The Myth of Fingerprints
Director: Bart Freundlich. Cast: Noah Wyle, Julianne Moore, Roy Scheider, Blythe Danner, Michael Vartan, Laurel Holloman, Hope Davis, Arija Bareikis, Brian Kerwin, James LeGros, Christopher Bauer. Screenplay: Bart Freundlich.

The Myth of Fingerprints is a quiet, insinuating drama that at its best moments recalls—doesn't equal, I stress, but recalls—Bergman's Cries and Whispers, though at its worst it recalls the J.Crew catalogue. The large, effective cast play a family of whom Danner and Scheider are the parents and Vartan, Moore, Wyle, and Holloman the brood brought back to the nest for Thanksgiving. None of these six people effuses with joy, though Danner's Lena and Holloman's Leigh seem content with their lives and able to feel warmth and love in their surroundings. Vartan, who arrives with the perpetually frisky Davis (Next Stop, Wonderland, The Daytrippers), seems not quite as enamored of his lover as she is of him; their physical rapport may be a cover-up for the emotional disconnect their awkward moments of conversation suggest. Most in turmoil are ER's Wyle, despondent over a love affair with Bareikis that ended painfully three years before; Moore, who stalks through the house with a bared-claw attitude inflicted equally on everyone; and Scheider, the distant and diminished patriarch who lies at the center of at least one of his children's reasons for unhappiness.

Debut writer-director Bart Freundlich has not broken any ground with this project, which essentially pulls all these disgruntled and winsome people together so they may subsequently pull at one another. The family is conspicuously well-off, and occasionally the resolute tastefulness of the decor and the uniform attractiveness of the cast comes off as a bit smothering. But Freundlich is up to more here than an episode of Lifestyles of the Rich and Famous, however morose an episode it would constitute. What pleased me most about this picture was that Freundlich and his cinematographer Stephen Kasmierski found exactly the right perspective and manner in which to tell their story. They do not force the story or the characters into any precipitous life changes or epiphanies over the short course of the film.

The fact that some characters (though I will not say which ones) do embark on new routes before the final scene does not feel forced, and in fact is quite pleasing and welcome, because you do not get the sense that the script or the picture is hell-bent on educating or changing these people. Freundlich does not patronize or reprimand his characters, even when he demonstrates frankly the consequences of their selfishness or their small tyrannies. Scenes that could have been great arias of emotion remain faithful to life's example, and are quietly swept under the rug before any outburst may occur. These people and this movie move at their own pace. Meanwhile, the photography maintains a Vermeer-quality distance from everyone and everything. We thus not only have a sense for the hesitant, watchful regard with which the family members and their associated lovers tend to regard one another, but we feel (without any unwanted sense of claustrophobia) the presence and thickness of the air in this rambling, high-ceilinged house. Again, the consistent remove of the photography makes particularly striking those moments when the camera does close in on a face, or discovers a rare moment of intimacy.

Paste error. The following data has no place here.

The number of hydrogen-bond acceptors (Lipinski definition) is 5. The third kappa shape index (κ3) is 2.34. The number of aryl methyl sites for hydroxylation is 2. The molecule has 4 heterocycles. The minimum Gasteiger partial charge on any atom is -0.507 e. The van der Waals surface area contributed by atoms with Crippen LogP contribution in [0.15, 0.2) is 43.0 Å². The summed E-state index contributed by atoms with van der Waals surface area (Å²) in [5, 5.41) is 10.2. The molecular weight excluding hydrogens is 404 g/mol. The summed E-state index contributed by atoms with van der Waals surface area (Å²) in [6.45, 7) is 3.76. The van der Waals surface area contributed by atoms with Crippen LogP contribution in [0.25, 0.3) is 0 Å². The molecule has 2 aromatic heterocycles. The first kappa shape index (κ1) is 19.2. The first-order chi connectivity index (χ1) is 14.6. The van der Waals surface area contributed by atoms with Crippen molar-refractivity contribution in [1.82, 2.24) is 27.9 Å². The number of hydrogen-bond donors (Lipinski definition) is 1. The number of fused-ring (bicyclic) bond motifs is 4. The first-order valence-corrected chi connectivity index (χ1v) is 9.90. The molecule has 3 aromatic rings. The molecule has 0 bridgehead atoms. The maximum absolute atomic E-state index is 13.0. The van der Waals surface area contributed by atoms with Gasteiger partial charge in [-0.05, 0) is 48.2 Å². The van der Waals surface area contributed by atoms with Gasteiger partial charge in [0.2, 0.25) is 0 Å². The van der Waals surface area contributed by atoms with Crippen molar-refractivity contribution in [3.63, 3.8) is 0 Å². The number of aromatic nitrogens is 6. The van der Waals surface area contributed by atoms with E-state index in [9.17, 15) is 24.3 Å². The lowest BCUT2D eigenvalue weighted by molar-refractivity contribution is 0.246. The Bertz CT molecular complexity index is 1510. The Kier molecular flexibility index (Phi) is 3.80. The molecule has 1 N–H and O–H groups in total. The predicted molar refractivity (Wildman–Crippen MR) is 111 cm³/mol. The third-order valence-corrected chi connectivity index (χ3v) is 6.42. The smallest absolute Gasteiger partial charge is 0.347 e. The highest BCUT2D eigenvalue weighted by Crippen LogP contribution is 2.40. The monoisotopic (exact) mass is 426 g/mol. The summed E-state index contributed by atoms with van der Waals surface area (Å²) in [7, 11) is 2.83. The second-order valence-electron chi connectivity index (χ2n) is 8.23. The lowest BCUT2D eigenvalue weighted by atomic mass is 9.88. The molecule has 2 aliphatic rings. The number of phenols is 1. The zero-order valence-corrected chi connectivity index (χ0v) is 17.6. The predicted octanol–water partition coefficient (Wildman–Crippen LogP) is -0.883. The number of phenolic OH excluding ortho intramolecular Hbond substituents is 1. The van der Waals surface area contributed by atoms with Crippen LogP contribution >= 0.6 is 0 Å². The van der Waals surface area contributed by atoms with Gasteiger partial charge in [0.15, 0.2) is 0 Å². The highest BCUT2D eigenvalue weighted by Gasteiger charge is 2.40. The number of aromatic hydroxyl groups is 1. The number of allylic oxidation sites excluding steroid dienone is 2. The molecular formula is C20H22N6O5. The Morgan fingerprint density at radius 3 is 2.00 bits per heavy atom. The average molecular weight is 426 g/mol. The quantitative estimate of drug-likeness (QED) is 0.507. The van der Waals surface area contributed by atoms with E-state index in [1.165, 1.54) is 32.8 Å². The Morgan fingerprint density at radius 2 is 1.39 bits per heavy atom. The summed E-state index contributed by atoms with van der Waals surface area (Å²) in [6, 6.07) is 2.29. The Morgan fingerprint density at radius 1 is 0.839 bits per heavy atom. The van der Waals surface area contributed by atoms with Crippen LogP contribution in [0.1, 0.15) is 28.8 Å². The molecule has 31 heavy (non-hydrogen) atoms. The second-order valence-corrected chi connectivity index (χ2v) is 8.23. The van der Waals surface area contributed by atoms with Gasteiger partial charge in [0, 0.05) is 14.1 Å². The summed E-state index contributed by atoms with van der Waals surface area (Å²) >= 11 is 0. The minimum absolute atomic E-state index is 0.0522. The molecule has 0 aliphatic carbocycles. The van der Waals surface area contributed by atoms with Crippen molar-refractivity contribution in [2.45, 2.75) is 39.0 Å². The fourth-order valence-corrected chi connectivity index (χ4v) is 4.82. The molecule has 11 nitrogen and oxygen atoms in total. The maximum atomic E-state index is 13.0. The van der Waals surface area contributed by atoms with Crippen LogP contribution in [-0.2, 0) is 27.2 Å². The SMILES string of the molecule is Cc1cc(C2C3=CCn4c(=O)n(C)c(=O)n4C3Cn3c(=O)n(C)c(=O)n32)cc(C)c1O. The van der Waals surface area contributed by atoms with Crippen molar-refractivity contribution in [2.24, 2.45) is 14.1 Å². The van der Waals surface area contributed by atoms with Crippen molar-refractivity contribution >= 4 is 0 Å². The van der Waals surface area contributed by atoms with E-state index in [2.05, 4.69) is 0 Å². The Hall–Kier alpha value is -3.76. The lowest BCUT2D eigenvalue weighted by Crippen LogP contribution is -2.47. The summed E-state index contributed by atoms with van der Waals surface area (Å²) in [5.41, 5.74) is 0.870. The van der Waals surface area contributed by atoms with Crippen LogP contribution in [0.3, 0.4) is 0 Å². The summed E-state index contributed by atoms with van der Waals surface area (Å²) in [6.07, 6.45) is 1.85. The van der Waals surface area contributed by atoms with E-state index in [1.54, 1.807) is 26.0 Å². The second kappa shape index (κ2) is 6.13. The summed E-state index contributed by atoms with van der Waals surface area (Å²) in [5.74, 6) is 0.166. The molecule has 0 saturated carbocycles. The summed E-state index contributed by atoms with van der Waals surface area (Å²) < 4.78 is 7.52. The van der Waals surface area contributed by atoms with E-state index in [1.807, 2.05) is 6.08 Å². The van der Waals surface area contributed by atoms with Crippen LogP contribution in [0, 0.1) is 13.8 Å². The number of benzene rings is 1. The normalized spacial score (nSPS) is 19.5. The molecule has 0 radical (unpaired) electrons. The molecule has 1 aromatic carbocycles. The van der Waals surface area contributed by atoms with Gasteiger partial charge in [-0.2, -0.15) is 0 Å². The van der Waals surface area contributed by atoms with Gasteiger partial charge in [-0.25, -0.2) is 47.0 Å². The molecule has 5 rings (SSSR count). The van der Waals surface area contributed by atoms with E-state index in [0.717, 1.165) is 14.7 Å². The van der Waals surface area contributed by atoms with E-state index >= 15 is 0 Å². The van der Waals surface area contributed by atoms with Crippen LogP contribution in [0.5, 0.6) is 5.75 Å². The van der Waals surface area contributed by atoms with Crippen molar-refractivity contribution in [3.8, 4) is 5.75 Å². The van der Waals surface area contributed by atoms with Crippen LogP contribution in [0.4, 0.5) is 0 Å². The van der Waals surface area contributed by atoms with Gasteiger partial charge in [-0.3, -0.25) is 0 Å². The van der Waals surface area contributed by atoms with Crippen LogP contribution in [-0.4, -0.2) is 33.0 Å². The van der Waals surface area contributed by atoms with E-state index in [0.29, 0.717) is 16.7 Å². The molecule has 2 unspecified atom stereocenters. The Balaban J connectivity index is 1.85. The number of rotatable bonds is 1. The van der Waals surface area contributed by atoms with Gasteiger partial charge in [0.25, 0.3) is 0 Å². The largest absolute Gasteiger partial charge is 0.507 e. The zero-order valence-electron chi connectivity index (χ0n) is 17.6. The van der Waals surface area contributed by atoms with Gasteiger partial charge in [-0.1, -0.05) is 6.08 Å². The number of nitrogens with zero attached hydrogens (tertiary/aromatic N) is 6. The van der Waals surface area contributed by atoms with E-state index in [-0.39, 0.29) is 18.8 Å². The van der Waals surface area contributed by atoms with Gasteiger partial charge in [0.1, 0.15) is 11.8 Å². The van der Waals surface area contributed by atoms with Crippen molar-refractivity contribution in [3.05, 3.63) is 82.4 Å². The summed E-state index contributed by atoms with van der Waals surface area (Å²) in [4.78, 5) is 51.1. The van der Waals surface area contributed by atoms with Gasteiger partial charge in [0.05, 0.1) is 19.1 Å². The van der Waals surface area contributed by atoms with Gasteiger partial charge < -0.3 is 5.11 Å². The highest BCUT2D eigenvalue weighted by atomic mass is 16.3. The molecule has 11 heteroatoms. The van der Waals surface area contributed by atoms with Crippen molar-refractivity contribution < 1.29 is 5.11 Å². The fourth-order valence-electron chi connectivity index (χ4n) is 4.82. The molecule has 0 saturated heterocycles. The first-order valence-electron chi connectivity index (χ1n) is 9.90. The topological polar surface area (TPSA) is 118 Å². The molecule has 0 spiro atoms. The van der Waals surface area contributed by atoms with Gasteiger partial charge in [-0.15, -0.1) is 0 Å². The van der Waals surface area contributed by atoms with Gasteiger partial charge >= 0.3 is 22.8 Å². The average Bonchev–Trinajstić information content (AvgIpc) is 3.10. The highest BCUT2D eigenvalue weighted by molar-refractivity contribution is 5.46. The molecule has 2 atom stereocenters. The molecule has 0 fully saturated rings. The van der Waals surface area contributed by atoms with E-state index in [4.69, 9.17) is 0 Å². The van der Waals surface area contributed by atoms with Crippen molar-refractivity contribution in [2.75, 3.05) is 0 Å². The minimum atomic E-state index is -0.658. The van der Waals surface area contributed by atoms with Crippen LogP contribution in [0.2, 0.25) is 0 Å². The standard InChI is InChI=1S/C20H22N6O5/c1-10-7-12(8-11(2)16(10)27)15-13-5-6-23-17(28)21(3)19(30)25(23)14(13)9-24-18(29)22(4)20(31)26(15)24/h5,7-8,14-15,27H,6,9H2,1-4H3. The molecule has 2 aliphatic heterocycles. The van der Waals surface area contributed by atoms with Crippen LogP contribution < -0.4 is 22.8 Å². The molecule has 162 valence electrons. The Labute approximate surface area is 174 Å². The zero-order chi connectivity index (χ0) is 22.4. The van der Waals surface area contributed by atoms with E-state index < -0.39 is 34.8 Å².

Among the able work done by all the performers, I found Danner's maternal warmth, Holloman's spriteliness, and Vartan's deceptive lack of confidence to be the most pleasurable and involving. I was particularly impressed because all of these actors achieve the mood and style Freundlich has prescribed without much obvious acting and without belaboring any of those qualities. Danner is not overly or blindly "motherly," Holloman is impish without being antic, and Vartan gets across both a swagger and an uncertainty that complement one another without standing at odds. As their characters do within the family, these gracefully natural actors provide an agreeably light serenity in an otherwise thorny environment. By contrast, Moore, Scheider, and Wyle have trickier parts because the storylines Freundlich has cooked up for them feel a little too structured and histrionic. Moore in particular goes on a strange odyssey for the missing pages of a book she has read, and re-meets a childhood friend (LeGros) whom she does not remember but who has the answers she wants. It's all a little opaque, but Moore proves nearly as invincible as ever with her palpable, terse iciness.

The most interesting character in some ways, and the one whom the film's entrancing finish brings into sharp emphasis, is Scheider's aloof father. As certainly as he seems to have stoked (or even kindled) his children's melancholy, he obviously faces his own scourges of sadness and may not mean to cause any of the hurt he brings about. I am not sure if Freundlich underwrote this character or if our elliptical view of him will help The Myth of Fingerprints survive in my memory as something even more casually haunting than it already is on first viewing. It may well be that the camera's distant, guarded point of view throughout this picture is meant to be Scheider's perspective. That possibility is most strongly raised at the film's conclusion, but if Freundlich neither confirms nor denies it, the mystery participates in two of The Myth of Fingerprints' most ongoing inquiries. How does each of us occupy space in our families and in our worlds, and through whose eyes do we choose to see and interpret what is around us? B

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